Herbold Computational Biology Program

We are a collection of labs who use computational methods to learn about biology.

Computational biology values

We want computational biology to be a welcoming and inclusive place for people of all backgrounds, 

  • advancing biology via rigorous and reproducible research
  • forming a nexus of labs leading to collaborative science
  • placing an emphasis on mentorship of the next generation of researchers
  • fostering a diverse community of computational biologists 

The Computational Biology Program (CB) strives to provide a respectful environment for everyone here, irrespective of race, color, religion, sex (including pregnancy, childbirth, and related medical conditions), gender, sexual orientation, gender identity or expression, national origin, ancestry, ethnicity, age, physical or mental disability, citizenship, marital status, genetic information, genetic status or characteristics, military or veteran status, or on any basis protected by an applicable law (a “protected characteristic”).

Want to work in the Herbold Computational Biology Program?

Professor Robert Bradley, Herbold Computational Biology Program

Faculty and Labs

Our faculty members have expertise in transcription/translation control, adaptive-immune system dynamics, and phylogenetics.

Raphael Gottardo gives a speech during Fred Hutch's Immunotherapy Integrated Research Center retreat.


See the latest news about our program scientists, research, grants and discoveries.

Recent Publications

  • Lu SX, De Neef E, Thomas JD…Abdel-Wahab O, Bradley RK. Pharmacologic modulation of RNA splicing enhances anti-tumor immunity. Cell. 2021 Jul 22;184(15):4032-4047.e31. https://doi.org/10.1016/j.cell.2021.05.038. Epub 2021 Jun 24. PMID: 34171309.
  • Eguia RT, Crawford KHD, Stevens-Ayers T, Kelnhofer-Millevolte L, Greninger AL, Englund JA, Bloom JD. (2021) A human coronavirus evolves antigenically to escape antibody immunity. PLoS Pathog 17(4): e1009453. https://doi.org/10.1371/journal.ppat.1009453
  • Greaney, Allison J., Andrea N. Loes, Katharine HD Crawford, Tyler N. Starr, Keara D. Malone…Jesse D. Bloom. "Comprehensive mapping of mutations in the SARS-CoV-2 receptor-binding domain that affect recognition by polyclonal human plasma antibodies." Cell host & microbe 29, no. 3 (2021): 463-476. https://doi.org/10.1016/j.chom.2021.02.003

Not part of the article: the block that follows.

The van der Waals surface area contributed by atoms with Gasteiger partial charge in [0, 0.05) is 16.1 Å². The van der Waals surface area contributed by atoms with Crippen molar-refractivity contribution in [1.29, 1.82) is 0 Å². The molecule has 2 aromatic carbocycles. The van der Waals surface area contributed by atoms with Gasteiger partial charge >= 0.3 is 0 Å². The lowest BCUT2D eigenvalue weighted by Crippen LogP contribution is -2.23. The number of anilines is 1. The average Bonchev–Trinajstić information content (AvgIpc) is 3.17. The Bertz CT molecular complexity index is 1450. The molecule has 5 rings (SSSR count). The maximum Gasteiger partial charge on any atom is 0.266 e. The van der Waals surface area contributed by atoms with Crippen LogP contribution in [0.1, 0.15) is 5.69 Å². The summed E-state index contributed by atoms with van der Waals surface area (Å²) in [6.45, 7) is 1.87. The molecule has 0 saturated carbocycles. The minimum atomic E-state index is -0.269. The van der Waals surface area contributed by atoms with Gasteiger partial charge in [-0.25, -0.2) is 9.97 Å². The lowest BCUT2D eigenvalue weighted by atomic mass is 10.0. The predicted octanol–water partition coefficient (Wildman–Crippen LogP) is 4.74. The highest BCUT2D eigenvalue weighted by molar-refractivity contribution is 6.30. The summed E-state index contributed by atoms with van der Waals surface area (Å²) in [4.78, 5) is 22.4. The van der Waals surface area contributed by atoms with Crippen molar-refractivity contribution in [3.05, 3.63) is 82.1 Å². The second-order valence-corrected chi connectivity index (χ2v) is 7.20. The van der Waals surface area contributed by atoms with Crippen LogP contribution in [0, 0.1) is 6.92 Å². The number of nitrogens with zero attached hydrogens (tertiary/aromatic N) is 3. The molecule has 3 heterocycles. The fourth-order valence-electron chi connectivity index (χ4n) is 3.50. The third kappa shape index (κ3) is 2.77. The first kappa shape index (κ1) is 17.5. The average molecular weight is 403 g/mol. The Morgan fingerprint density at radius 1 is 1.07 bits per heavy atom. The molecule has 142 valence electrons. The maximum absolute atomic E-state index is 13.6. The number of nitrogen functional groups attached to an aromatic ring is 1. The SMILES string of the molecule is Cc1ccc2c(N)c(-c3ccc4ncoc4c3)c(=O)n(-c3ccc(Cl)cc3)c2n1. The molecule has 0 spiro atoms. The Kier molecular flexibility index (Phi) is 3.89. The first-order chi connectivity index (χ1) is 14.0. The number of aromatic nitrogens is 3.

• Starr, T.N., Czudnochowski, N., Liu, Z...Corti D, G Snell, Bloom JD. SARS-CoV-2 RBD antibodies that maximize breadth and resistance to escape. Nature 597, 97–102 (2021). https://doi.org/10.1038/s41586-021-03807-6
  • Vichas, A., Riley, A.K...Berger AH. Integrative oncogene-dependency mapping identifies RIT1 vulnerabilities and synergies in lung cancer. Nat Commun 12, 4789 (2021). https://doi.org/10.1038/s41467-021-24841-y


The Mahan Postdoctoral Fellowship

The Mahan postdoctoral fellowship supports exceptional young scientists in the early stages of their careers. We offer fellows a 21-month stipend as they pursue their proposed research project, alongside a mentor in one of our Herbold Computational Biologist laboratories.




Computational biology consists of members spanning Public Health Science, Basic, Human Biology, VIDD, and a variety of departments at the University of Washington. 

We welcome both computational researchers who want to learn about biology, as well as biologists who want to learn computational methods. The Fred Hutch is well equipped to bring people in the latter category up to speed. Comp bio faculty run MCB 536, a course to introduce computational tools to biology graduate students. The fredhutch.io organization provides training on a variety of topics, and our scientific computing documentation is comprehensive and up to date.


Register for fredhutch.io courses to learn more about bioinformatics and access computational methods available at the Hutch. 



Access a free monthly seminar series on phylogenetics, organized by Dr. Frederick “Erick” Matsen. Attend seminars online in real time or via recordings at your convenience.


Girls Who Code

The Fred Hutch club in partnership with the national nonprofit organization, Girls Who Code. We offer a year-long, after-school program designed to build a foundation in computer science. Dr. Beverly Torok-Storb advises our club on Tuesdays from 4-6 p.m. for girls in grades 10-12 during the school year.

Join the club

Computational Biology Postdoc and Graduate Student Group

This self-governed group facilitates collaboration and community among postdocs and graduate students with an interest in Computational Biology. Our bimonthly meetings give students the opportunity to practice an upcoming talk, review research, discuss new technology, and ask questions.

To learn more, contact Samantha Distel.

Mailing Address

Fred Hutchinson Cancer Research Center
Herbold Computational Biology Program
P.O. Box 19024
Seattle, WA  98109-1024

Contact Melissa Alvendia

Program Operations Director